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Narrators in Faulkner’s Barn Burning and The Unvanquished Essay

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Narrators in Faulkner’s Barn Burning and The Unvanquished


“Barn Burning” and The Unvanquished present very different ways to tell a story. In “Barn Burning,” Faulkner uses a third person, limited omniscient point of view that allows him to enter the mind of the story’s protagonist, Colonel Sartoris Snopes. In this point of view, the narrator establishes that the story took place in the past by commenting that “Later, twenty years later, he was too tell himself, ‘If I had said they wanted only truth, justice, he would have it me again.’ But now he said nothing” (8). The narrator of “Barn Burning” develops Colonel Sartoris as a child by describing his relationship with his father; no matter how many times Ab Snopes burns a barn or strikes his son, Colonel Sartoris wants to believe in his father’s goodness and potential for change.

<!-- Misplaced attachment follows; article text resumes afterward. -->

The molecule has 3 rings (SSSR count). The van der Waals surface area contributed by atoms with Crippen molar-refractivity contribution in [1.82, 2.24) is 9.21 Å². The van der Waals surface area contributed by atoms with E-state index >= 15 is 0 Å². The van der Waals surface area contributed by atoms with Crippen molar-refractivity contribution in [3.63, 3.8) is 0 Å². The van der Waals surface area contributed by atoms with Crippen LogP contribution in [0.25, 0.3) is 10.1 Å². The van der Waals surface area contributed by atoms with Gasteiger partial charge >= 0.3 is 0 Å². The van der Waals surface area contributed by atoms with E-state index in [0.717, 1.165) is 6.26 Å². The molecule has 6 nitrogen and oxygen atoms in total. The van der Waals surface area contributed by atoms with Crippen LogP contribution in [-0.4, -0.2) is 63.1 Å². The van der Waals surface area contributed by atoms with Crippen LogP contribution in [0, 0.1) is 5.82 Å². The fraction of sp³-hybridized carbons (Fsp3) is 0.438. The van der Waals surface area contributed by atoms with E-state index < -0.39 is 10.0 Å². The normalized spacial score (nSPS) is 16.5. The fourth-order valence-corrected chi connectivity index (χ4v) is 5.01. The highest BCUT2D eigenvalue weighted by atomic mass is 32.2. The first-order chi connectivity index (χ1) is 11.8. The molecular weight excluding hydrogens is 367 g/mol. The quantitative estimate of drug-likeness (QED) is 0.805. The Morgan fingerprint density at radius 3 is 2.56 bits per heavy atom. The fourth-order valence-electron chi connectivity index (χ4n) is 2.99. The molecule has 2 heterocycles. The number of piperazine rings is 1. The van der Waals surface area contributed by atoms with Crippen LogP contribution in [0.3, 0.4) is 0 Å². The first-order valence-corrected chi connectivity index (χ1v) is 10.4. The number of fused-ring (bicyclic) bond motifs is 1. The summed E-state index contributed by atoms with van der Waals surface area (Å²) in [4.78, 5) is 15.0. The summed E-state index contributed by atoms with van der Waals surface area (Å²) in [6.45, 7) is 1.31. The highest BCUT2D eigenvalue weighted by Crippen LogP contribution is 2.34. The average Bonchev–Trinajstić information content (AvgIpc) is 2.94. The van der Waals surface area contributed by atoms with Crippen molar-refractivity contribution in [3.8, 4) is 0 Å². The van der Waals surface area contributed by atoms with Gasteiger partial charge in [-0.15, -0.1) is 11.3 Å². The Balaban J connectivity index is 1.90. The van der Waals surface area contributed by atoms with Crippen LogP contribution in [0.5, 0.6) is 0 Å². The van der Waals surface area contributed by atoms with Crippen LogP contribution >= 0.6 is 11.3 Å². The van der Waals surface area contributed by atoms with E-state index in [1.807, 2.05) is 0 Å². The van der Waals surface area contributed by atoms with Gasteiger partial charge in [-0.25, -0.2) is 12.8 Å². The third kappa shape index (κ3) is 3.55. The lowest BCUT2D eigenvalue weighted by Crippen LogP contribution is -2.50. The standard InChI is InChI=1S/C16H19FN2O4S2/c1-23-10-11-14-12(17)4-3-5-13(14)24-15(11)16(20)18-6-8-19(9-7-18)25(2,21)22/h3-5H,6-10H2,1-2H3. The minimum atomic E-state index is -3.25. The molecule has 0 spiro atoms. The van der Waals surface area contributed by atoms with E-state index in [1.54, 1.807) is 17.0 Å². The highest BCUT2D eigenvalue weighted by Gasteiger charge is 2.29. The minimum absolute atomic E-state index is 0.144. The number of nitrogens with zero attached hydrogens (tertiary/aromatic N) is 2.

In the first half of The Unvanquished, Bayard Sartoris’s character often reflects innocence and naiveté, but Faulkner develops the character in an entirely different way. Rather than using a third-person limited omniscient narrator to describe Bayar...


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